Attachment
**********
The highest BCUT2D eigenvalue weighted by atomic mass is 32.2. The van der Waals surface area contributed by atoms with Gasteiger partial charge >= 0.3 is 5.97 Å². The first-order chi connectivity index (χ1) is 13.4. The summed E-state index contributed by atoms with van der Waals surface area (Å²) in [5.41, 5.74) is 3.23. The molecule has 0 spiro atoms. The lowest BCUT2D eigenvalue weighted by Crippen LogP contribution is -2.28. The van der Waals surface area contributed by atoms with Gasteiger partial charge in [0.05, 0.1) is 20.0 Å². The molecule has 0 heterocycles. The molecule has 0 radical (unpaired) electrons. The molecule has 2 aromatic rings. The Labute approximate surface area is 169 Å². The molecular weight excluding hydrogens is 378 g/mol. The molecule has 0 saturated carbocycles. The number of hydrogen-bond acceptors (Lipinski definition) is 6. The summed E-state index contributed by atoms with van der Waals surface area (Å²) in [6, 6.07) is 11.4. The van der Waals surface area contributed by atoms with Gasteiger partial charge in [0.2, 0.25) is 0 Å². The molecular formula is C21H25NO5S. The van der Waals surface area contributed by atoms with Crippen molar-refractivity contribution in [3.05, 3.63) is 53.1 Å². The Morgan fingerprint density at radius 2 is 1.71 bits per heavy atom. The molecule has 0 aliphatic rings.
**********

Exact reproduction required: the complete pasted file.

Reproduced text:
The highest BCUT2D eigenvalue weighted by atomic mass is 32.2. The van der Waals surface area contributed by atoms with Gasteiger partial charge >= 0.3 is 5.97 Å². The first-order chi connectivity index (χ1) is 13.4. The summed E-state index contributed by atoms with van der Waals surface area (Å²) in [5.41, 5.74) is 3.23. The molecule has 0 spiro atoms. The lowest BCUT2D eigenvalue weighted by Crippen LogP contribution is -2.28. The van der Waals surface area contributed by atoms with Gasteiger partial charge in [0.05, 0.1) is 20.0 Å². The molecule has 0 heterocycles. The molecule has 0 radical (unpaired) electrons. The molecule has 2 aromatic rings. The Labute approximate surface area is 169 Å². The molecular weight excluding hydrogens is 378 g/mol. The molecule has 0 saturated carbocycles. The number of hydrogen-bond acceptors (Lipinski definition) is 6. The summed E-state index contributed by atoms with van der Waals surface area (Å²) in [6, 6.07) is 11.4. The van der Waals surface area contributed by atoms with Gasteiger partial charge in [0.2, 0.25) is 0 Å². The molecular formula is C21H25NO5S. The van der Waals surface area contributed by atoms with Crippen molar-refractivity contribution in [3.05, 3.63) is 53.1 Å². The Morgan fingerprint density at radius 2 is 1.71 bits per heavy atom. The molecule has 0 aliphatic rings.